I think I first heard the phrase “the first bite is with the eye” from a TV chef, but it applies equally to the software creation process as it does to cookery.
A user’s interaction with a piece of software or web site is as much emotional as it is functional. Compare the soft, warm, fuzzy feeling you get when first interacting with a product from 37 Signals, say, to the stomach churning reaction you get when booting up Lotus Notes, for example.
This immediate emotional response will pervade the whole of a user’s long-term impression of a product, imbuing their relationship with whatever feeling was conjured up in those preliminary interactions. They say that in most job interviews the interviewer makes up their mind within the first 5 minutes. The same is equally true for software.
That’s the reason that I’m often accused of prematurely optimizing the UI. I’ve been round the block enough times to have been bitten by the following type of interaction:
Me: “This is just a wire-frame, we’re only trying to prove out the functional flows of the application. Don’t worry about the layout or the look and feel – that will be dealt with later.”
Client: “Ooh, I don’t like that font … and I think that’s our old logo. Maybe we should give it a drop-shadow or something. I’m disappointed, I expected more from you guys …”
After a host of similar experiences I now make sure that I give whatever product I’m working on an appropriate level of design and polish for the current stage, while still trying to evoke positive emotional responses. In my mind it’s always worth spending an hour or two tweaking a CSS file to tighten the layout, soften the lines and add a little sparkle – a little :hover goes a long way. Then even if the application isn’t functionally complete at least it looks professional and imbues the client with a sense of confidence and pleasure. This will put them into a much more positive state of mind, which can only be a good thing for the next stages of the project.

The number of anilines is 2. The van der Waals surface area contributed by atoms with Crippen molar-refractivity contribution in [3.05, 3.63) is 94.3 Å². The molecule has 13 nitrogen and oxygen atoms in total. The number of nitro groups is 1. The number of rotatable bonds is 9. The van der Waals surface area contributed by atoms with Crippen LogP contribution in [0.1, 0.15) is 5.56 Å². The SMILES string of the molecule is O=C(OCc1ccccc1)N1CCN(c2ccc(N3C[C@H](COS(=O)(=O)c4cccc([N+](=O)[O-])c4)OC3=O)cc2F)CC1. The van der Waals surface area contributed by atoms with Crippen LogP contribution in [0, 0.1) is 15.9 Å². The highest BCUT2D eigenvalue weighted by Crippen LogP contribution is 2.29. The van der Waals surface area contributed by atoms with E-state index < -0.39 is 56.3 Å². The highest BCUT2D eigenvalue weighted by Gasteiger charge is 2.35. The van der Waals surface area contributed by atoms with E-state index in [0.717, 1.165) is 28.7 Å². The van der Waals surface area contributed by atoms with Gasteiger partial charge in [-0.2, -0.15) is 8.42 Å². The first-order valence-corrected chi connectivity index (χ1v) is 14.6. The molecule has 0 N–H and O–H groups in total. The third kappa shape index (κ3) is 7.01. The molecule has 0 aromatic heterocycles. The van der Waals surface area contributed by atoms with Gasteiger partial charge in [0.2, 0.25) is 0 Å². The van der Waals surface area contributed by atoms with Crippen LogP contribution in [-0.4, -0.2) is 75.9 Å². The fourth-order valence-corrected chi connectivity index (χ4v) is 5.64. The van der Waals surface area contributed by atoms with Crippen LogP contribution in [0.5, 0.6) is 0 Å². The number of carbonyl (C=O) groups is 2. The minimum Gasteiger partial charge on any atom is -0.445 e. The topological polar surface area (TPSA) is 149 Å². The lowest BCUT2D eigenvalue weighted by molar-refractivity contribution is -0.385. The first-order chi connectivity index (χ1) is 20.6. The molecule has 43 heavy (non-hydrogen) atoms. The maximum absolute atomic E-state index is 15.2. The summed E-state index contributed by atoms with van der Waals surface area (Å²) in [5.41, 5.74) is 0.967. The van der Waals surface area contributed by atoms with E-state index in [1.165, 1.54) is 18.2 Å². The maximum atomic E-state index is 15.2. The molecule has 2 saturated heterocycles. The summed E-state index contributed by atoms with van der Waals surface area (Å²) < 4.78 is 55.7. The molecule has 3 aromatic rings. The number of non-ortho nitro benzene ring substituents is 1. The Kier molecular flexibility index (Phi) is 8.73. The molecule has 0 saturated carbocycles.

Call me shallow if you want, but when I arrive at a (studiously) un-styled site, like our guru Martin Fowler’s, I have a negative knee-jerk reaction making me resist reading the wise words he’s actually written. When, however, I land on a site where they care about the first bite I feel compelled to carry on reading all day.
If someone in a meeting has a bit of chopped herb stuck in their teeth it’s really hard to focus on what they’re saying – you get distracted and have a negative emotional response. In the same way drizzling some coulis and sprinkling a bit of chopped herb onto a plate before serving can provoke a positive emotional response which fools the diner into enjoying their food more.